Richard P. Jones was a life long resident of Lakeland. He was born in the city on June 2, 1921. He attended Lakeland's public schools and graduated from Lakeland High School in 1939. He entered the University of Florida in the fall of 1939 with the intention of studying Engineering.
His education was interrupted by service in the Navy Seabees in World War II. It was during his service with Seabees that Jones first developed an interest in architecture. The Seabees were a construction unit and Jones had the opportunity to design and build many structures during his three and a half years in the service. It was also during his time in the service that he married the former Alice Adams of Gainesville, Florida.
When he returned to the University of Florida after the war, Jones switched his major to Architecture and received a degree in that field in 1950. He immediately found a position with the firm of noted Lakeland architect Thomas B. Talley. He remained with Talley for eight years, before striking out on his own in 1958.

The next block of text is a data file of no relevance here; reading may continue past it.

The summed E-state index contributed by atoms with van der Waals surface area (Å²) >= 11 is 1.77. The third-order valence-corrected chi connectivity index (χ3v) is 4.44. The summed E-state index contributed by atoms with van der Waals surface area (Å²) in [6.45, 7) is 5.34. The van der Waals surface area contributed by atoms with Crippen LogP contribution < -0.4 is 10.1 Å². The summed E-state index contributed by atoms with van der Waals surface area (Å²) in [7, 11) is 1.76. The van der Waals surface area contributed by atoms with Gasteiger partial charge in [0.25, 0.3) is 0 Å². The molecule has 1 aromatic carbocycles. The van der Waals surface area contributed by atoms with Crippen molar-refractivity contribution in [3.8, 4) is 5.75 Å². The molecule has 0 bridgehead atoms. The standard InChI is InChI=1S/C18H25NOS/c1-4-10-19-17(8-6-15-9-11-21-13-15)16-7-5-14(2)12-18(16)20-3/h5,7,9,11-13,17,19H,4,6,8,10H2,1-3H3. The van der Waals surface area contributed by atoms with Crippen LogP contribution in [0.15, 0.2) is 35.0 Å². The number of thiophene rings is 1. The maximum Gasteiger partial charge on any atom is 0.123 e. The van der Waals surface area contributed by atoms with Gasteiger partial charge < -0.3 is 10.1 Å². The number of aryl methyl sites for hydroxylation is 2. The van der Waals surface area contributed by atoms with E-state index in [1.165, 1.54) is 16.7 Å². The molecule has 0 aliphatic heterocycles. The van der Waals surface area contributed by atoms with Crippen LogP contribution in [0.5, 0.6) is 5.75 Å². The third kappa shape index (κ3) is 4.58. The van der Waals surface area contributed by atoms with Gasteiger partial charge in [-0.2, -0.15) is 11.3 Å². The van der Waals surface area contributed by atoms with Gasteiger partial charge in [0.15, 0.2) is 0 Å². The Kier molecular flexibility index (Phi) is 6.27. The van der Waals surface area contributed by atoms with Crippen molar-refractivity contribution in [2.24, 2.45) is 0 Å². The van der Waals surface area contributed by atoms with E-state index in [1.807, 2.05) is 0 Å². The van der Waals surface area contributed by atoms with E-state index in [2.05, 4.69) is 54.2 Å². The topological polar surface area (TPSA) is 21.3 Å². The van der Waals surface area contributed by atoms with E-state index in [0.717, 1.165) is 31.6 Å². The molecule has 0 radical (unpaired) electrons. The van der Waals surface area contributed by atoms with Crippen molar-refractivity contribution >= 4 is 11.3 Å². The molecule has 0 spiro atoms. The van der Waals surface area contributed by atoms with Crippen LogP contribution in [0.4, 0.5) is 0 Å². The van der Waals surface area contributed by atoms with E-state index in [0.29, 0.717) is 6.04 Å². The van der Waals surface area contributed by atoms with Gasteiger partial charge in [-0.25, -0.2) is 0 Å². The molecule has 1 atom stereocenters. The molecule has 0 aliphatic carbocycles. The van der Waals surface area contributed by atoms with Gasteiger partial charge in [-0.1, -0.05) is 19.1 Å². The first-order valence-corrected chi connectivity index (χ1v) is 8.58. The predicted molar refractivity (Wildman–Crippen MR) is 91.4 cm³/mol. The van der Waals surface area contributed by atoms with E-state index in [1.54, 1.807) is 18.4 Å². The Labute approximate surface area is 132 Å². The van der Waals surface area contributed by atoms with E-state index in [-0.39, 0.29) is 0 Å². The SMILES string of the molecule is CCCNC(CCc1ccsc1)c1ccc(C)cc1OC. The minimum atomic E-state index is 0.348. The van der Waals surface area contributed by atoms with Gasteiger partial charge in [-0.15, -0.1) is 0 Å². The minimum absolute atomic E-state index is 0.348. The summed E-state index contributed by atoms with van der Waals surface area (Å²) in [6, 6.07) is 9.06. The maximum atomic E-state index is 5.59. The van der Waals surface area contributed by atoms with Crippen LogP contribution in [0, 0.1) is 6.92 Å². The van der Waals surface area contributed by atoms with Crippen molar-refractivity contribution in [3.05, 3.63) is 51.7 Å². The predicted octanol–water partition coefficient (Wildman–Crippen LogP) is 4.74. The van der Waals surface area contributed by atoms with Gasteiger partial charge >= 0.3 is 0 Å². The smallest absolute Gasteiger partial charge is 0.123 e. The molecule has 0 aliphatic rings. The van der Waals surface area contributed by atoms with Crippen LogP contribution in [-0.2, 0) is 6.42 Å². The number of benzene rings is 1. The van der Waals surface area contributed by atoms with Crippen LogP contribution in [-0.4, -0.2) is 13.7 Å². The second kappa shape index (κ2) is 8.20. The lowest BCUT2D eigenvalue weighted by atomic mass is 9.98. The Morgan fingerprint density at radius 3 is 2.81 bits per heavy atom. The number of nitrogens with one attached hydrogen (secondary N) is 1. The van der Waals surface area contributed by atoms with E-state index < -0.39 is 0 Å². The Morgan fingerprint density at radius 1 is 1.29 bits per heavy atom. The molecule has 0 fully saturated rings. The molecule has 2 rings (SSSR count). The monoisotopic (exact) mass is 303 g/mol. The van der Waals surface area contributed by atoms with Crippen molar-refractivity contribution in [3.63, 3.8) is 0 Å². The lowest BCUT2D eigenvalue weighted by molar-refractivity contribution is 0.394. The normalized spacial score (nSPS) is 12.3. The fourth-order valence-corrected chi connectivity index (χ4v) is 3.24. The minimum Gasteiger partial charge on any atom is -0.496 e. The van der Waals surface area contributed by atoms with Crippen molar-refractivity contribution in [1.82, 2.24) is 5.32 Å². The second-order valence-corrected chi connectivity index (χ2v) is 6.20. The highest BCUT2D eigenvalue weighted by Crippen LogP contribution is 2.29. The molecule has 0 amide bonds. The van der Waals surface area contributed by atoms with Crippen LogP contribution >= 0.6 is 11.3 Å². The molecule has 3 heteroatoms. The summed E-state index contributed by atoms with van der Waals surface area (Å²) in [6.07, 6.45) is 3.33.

Jones was involved in two professional partnerships in the mid-1960's, but worked as a single practitioner with his office in Lakeland for the bulk of his professional career. During his long and distinguished career, Jones designed more than 200 structures in and around Lakeland, including private homes, public and private schools, churches, municipal buildings and commercial structures. He had a particular interest in remodeling and renovating private homes.
Jones was also very active in the political, cultural, and religious life of Lakeland. He served on the city's Historic Preservation Board and was elected to the City Commission in 1975 to complete the term of a City Commissioner who had resigned from office. He was a member of Lakeland's Little Theater and frequently appeared in its productions. He had an interest in music from an early age and sang in the choir at the First United Methodist Church for many years. He was also a member of the Lakeland Choral Society and sang in many of its performances.
Jones retired from the practice of architecture in 1986, but continued to remain active in the community for many years after his retirement. He died in Lakeland at the age of 81 on September 26, 2002.